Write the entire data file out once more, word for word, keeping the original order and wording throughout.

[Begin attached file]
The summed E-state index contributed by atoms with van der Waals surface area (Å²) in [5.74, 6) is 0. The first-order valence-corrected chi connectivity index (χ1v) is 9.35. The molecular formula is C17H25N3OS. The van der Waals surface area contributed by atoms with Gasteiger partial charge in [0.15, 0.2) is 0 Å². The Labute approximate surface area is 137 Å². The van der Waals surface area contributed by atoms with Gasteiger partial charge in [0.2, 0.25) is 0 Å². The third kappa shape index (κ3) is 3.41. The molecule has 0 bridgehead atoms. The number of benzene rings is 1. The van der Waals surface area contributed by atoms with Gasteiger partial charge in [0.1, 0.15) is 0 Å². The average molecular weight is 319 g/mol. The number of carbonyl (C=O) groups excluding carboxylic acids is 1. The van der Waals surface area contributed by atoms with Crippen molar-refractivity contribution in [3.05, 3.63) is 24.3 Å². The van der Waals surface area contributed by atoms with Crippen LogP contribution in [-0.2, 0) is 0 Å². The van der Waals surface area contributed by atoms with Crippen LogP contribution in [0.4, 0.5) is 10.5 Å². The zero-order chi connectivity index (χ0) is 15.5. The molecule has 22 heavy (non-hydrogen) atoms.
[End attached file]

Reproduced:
The summed E-state index contributed by atoms with van der Waals surface area (Å²) in [5.74, 6) is 0. The first-order valence-corrected chi connectivity index (χ1v) is 9.35. The molecular formula is C17H25N3OS. The van der Waals surface area contributed by atoms with Gasteiger partial charge in [0.15, 0.2) is 0 Å². The Labute approximate surface area is 137 Å². The van der Waals surface area contributed by atoms with Gasteiger partial charge in [0.2, 0.25) is 0 Å². The third kappa shape index (κ3) is 3.41. The molecule has 0 bridgehead atoms. The number of benzene rings is 1. The van der Waals surface area contributed by atoms with Gasteiger partial charge in [0.1, 0.15) is 0 Å². The average molecular weight is 319 g/mol. The number of carbonyl (C=O) groups excluding carboxylic acids is 1. The van der Waals surface area contributed by atoms with Crippen molar-refractivity contribution in [3.05, 3.63) is 24.3 Å². The van der Waals surface area contributed by atoms with Crippen LogP contribution in [-0.2, 0) is 0 Å². The van der Waals surface area contributed by atoms with Crippen LogP contribution in [0.4, 0.5) is 10.5 Å². The zero-order chi connectivity index (χ0) is 15.5. The molecule has 22 heavy (non-hydrogen) atoms.